5 Great New Restaurants in Westchester


The restaurant scene changes quickly around here, and summer is a great time to catch up with some of the new openings. From a fantastic renovation of the former Mamaroneck train station to a facelift on an Irish pub in Mount Kisco, here’s a look at five restaurants we’ve covered in New on the Dining Scene recently.

Club Car, Mamaroneck

A shimmery tin ceiling, glittery chandeliers, massive fireplace and intimate seating areas make this overhauled train station a spectacular space. Couples and the after-work crowd come early for martinis and snacks at the bar, which uses the old station ticket windows as its backdrop. The dinner crowd fills the dining room until midnight. Those who remember chef-owner Brian MacMenamin from his days at New Rochelle’s MacMenamin’s Grill will recognize the menu, which is heavy on beef and chops with locally sourced ingredients and a global flair. There are panko-and-mint-crusted lamb chops, center-cut Chateaubriand filet mignon, bone-in New York sirloin and roasted loin pork chop. Entrees range from $14 to $38.

Details: 1 Station Plaza, Mamaroneck, 914-777-9300, www.clubcarny.com.




King Street Restaurant, Chappaqua

A smart, sexy looking space complete with upholstered booths, black tabletops, lots of mirrors and blackboards and hanging light fixtures that give the restaurant a lovely glow. The New American menu is designed so you can “eat” or “dine” with a variety of small plates and entrees. There are plenty of child-friendly choices such as burgers and chicken fingers, as well as more innovative items like an ahi BLT, carpaccio of ruby and golden beets, and Brie sliders. The restaurant is budget-friendly, too: A three-course prix fixe dinner is $24.95 and includes appetizer, entrée and dessert.

Details: 76 King St., Chappaqua, 914-238-9600. www.kingstreetrestaurantandbar.com.


MTK Tavern, Mount Kisco

Part gastropub, part lounge and part live music venue, MTK Tavern has a little something for everyone. The pubby front area has a long wooden bar and high communal tables; the loungey back room has couches and cocktail tables. And cocktails are king here, with a selection of more than 100 spirits, especially deep in bourbon and tequila. The menu — “American tapas,” they call it — is inexpensive and fun, with sliders, lobster rolls, salads, and shareable dishes such as risotto with jalapeño and cheese; roasted rosemary fingerling potatoes; and cheese and olives with crostini.

Details: 30 E. Main St., Mount Kisco. 914-218-3334, http://mtktavern.com.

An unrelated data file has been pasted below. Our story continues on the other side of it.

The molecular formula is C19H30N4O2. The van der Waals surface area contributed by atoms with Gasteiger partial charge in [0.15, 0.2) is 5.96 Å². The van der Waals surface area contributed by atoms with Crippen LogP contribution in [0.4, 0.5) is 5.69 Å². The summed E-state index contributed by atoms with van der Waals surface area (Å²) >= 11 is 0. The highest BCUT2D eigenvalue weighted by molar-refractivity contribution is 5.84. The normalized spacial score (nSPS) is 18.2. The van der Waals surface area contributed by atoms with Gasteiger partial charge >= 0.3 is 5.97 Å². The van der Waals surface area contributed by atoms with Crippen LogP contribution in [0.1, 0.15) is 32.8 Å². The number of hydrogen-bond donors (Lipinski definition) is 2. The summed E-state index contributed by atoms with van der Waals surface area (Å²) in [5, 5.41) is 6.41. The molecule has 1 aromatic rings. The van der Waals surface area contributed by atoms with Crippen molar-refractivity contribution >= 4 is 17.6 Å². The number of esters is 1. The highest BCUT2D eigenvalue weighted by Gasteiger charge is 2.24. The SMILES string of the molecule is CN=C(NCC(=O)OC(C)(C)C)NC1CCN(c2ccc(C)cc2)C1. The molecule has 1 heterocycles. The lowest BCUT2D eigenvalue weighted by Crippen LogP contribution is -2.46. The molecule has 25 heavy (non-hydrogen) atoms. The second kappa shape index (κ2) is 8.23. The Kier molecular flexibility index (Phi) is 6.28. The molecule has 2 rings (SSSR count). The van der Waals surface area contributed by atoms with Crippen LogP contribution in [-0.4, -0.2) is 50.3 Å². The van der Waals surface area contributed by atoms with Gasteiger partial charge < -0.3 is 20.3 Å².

Savona, Scarsdale

Upscale, hip and fashionable with good food, too. A sister restaurant to the original in Philadelphia, and both emphasize regional Italian food with a focus on farm-to-table. The 15-seat bar is about 10 inches wider than normal restaurant bars so patrons have plenty of room for dining — and sharing. The menu is divided into Cured Meats (“Salumeria”), Artisanal Cheeses (“Formaggia Artigianale”), Crisp Toast and Toppings (Crostini), and Antipasti. There are also entrees, handmade pastas and artisanal pizza.

Details: 2 Chase Road, Scarsdale, 914-798-0550, www.savonarestaurant.com.

NoMa Social, New Rochelle

A funky, modern library-like décor filled with homey hang-out spots including the centerpiece: a large living room setup in the middle of the room with an oversized purple couch, assorted chairs and a huge coffee table meant for lounging (and grazing). A small-plates menu is divided into “tastes,” “tapas,” “to complement,” “to share,” “or not to share,” and includes wood-fired pizzas, cured and aged meats and market greens. Ideal for a group: The option of five tastes or tapas and a pitcher of sangria for $50.

Details: One Radisson Plaza, New Rochelle, 914-576-4141, www.nomasocial.com.


About Author

Liz Johnson is content strategist for The Journal News and lohud.com, and the founding editor of lohudfood, formerly know as Small Bites. As food editor, she won awards from the New York News Publishers Association, the Association of Food Journalists and the Associated Press. She lives in Nyack with her husband and daughter on a tiny suburban lot they call their farm — with fruit trees, an herb garden, and a yardful of lettuce, tomatoes, onions, shallots, cucumbers, zucchini, radishes, cabbage, peppers, Brussels sprouts and carrots and four big blueberry bushes.

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